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Archive for May 2012

In more than 40 years as a boxing publicist, Bill Caplan has worked for Joe Louis, Don King, Bob Arum, and currently is with Oscar De La Hoya's Golden Boy Promotions.

Caplan was at the hub of California's amazing boxing scene in the glory years of Carlos Palomino, Bobby Chacon, Mando Ramos, Tony "The Tiger" Lopez, the Quarry brothers.

The stories he shared with us during his second appearance on The Ringside Boxing Show were rich, colorful and true. Take an amazing walk through California's boxing history with a man who has seen it all.

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 Expert analysts Travis Hartman and Rizwaan Zahid join co-hosts Dennis Taylor and "Irish" Joe O'Rourke for a deep look at the Lamont Peterson's scandal, the climate of performance-enhancing drugs in boxing, the possibility of a Khan vs. Danny "Swift" Garcia match-up, and breakdowns of Dawson-Ward and Pacquiao-Bradley. This is the first half of a show that featured an in-depth interview with Demarcus Corley after the break.

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Demarcus Corley held the WBO light welterweight title for two years beginning in 2001, but a split-decision loss to Zab Judah in a title fight put him on a nine-year skid that included 18 defeats in his next 27 fights.

Remarkably, the 37-year-old Corley has bounced back in 2012 with back-to-back wins over Gabriel Bracero (18-0) and Paul McCloskey (23-1), and suddenly is being mentioned as an opponent for the likes of Amir Khan.

Equally astounding is that Corley is still fighting at 140 pounds -- the same weight division at which he won a National Golden Gloves title as an amateur in 1995.

 And if that's not stunning enough, his plan is to drop to 135 pounds and fight for a title there.

 Enjoy this eye-opening interview with a boxer who has given himself the opportunity to be remembered alongside "Cinderella Man" Jim Braddock and the second coming of George Foreman as one of the great comeback stories of all time.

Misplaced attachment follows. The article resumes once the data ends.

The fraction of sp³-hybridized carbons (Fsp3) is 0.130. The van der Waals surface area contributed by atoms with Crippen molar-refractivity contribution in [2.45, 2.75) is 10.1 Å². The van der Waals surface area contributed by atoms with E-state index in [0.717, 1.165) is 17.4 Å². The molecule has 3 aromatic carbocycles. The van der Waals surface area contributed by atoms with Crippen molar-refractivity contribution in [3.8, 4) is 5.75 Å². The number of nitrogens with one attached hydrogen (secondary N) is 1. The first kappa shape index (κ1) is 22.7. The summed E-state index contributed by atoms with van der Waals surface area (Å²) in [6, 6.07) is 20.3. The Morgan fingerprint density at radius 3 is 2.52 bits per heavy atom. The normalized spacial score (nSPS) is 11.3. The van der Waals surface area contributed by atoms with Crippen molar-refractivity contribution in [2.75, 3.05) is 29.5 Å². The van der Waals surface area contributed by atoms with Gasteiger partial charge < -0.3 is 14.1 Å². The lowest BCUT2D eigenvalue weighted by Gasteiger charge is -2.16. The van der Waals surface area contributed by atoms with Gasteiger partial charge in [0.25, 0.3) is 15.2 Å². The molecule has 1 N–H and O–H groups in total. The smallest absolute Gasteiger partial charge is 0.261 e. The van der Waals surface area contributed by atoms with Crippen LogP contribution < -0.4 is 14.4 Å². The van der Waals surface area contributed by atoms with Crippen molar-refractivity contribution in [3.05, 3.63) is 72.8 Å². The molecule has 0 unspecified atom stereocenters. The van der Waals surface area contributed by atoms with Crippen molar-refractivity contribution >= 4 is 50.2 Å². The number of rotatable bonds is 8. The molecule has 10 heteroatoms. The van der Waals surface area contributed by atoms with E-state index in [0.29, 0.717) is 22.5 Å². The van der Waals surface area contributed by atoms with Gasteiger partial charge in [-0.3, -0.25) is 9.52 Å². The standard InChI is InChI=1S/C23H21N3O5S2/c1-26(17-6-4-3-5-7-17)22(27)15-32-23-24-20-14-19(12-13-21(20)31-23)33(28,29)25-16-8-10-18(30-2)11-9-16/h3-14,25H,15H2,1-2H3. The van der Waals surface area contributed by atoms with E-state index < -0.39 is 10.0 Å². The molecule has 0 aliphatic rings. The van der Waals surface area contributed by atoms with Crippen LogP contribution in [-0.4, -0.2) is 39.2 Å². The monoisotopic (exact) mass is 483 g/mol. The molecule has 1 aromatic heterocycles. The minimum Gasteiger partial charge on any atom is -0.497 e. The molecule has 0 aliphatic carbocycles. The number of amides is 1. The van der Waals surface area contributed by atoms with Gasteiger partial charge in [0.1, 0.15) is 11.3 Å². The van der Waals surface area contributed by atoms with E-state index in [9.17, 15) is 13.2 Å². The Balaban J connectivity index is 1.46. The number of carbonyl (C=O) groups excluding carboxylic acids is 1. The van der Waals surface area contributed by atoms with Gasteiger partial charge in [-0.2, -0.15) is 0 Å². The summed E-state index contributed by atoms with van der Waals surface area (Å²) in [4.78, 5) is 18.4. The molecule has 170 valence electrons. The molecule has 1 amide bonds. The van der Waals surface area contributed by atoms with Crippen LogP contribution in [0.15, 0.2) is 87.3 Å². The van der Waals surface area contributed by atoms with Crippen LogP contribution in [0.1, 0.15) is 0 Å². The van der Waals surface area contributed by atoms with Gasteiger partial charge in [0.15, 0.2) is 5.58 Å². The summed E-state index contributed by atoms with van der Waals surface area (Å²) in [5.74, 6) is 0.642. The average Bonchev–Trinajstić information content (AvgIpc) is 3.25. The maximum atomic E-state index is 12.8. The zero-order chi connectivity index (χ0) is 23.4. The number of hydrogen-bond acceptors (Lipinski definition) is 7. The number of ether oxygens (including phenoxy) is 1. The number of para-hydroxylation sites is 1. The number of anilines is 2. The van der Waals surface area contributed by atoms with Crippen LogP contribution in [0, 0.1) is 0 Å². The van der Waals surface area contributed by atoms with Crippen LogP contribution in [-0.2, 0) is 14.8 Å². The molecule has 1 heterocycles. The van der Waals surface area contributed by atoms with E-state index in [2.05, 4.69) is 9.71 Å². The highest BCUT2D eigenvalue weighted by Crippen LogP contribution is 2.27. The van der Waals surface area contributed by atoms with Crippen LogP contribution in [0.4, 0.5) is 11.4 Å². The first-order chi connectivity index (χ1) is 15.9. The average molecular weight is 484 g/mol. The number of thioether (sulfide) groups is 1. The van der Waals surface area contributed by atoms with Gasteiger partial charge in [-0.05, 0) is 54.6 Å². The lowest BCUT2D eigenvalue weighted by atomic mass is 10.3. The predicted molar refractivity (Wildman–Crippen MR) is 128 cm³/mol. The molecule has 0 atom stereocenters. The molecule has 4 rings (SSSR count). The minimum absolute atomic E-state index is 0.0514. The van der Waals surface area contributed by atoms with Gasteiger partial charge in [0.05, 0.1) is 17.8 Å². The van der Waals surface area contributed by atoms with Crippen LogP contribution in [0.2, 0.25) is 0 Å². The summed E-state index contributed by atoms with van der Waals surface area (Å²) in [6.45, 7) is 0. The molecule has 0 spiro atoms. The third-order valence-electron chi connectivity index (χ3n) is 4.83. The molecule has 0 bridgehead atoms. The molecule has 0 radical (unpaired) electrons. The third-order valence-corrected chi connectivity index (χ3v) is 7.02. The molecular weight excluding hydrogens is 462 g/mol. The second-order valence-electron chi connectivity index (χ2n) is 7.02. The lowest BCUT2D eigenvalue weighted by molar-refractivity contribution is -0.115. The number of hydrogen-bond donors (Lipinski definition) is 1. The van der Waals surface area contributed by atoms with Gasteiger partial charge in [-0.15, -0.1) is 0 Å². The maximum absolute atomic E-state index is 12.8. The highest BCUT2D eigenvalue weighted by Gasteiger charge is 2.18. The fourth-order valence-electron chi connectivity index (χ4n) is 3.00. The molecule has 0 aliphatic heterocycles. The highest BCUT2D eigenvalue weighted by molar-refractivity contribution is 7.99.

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Travis Hartman and Rizwaan Zahid, expert analysts who appear weekly on the show, break down Mayweather's win over Cotto, what it means to both fighters, whether Floyd needs to fight Pacquiao to satisfy historians, whether Cotto is a Hall of Famer, and more.

If you've never heard The Ringside Boxing Show, you have something important to add to your bucket list.

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 When Armando Muniz fought Carlos Palomino for the WBC welterweight championship in 1977, it marked the first time in the history of the sport that two college graduates had met for a world title.

 Muniz fought four times for the title, but never won -- unless you count the infamous robbery that took place in Guadalajara against defending champion Jose Napoles. That one still sticks in the craw of Muniz, whose list of opponents in an 18-year career also included Emile Griffith, Angel Espada, Ernie "Little Red" Lopez, Hedgemon Lewis, Pete Ranzany and Sugar Ray Leonard.

We did an unusually lengthy interview with Munoz -- 40 minutes -- discussing his life before and after boxing, his classic fights, his experience as a member of the 1968 U.S. Olympic Team in Mexico City, and much more. Enjoy an amazing conversation with "El Hombre" from the May 6, 2012 edition of the Ringside Boxing Show.

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